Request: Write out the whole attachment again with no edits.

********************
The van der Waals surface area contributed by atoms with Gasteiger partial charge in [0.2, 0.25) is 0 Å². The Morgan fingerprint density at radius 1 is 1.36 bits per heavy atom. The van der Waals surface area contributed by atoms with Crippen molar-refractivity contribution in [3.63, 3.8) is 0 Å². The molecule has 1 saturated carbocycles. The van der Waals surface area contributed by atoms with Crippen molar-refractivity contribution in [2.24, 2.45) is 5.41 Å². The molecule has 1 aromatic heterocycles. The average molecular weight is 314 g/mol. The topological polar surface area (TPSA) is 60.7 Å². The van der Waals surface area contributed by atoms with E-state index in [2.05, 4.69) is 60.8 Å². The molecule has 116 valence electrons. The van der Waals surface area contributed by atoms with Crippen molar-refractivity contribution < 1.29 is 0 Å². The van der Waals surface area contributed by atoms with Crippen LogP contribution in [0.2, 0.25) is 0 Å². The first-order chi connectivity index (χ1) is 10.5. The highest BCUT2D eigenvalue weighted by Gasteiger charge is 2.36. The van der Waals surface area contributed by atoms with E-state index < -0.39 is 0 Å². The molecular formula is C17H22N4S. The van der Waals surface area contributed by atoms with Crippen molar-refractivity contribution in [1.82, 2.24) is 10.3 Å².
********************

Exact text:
The van der Waals surface area contributed by atoms with Gasteiger partial charge in [0.2, 0.25) is 0 Å². The Morgan fingerprint density at radius 1 is 1.36 bits per heavy atom. The van der Waals surface area contributed by atoms with Crippen molar-refractivity contribution in [3.63, 3.8) is 0 Å². The molecule has 1 saturated carbocycles. The van der Waals surface area contributed by atoms with Crippen molar-refractivity contribution in [2.24, 2.45) is 5.41 Å². The molecule has 1 aromatic heterocycles. The average molecular weight is 314 g/mol. The topological polar surface area (TPSA) is 60.7 Å². The van der Waals surface area contributed by atoms with E-state index in [2.05, 4.69) is 60.8 Å². The molecule has 116 valence electrons. The van der Waals surface area contributed by atoms with Crippen molar-refractivity contribution < 1.29 is 0 Å². The van der Waals surface area contributed by atoms with Crippen LogP contribution in [0.2, 0.25) is 0 Å². The first-order chi connectivity index (χ1) is 10.5. The highest BCUT2D eigenvalue weighted by Gasteiger charge is 2.36. The van der Waals surface area contributed by atoms with E-state index < -0.39 is 0 Å². The molecular formula is C17H22N4S. The van der Waals surface area contributed by atoms with Crippen molar-refractivity contribution in [1.82, 2.24) is 10.3 Å².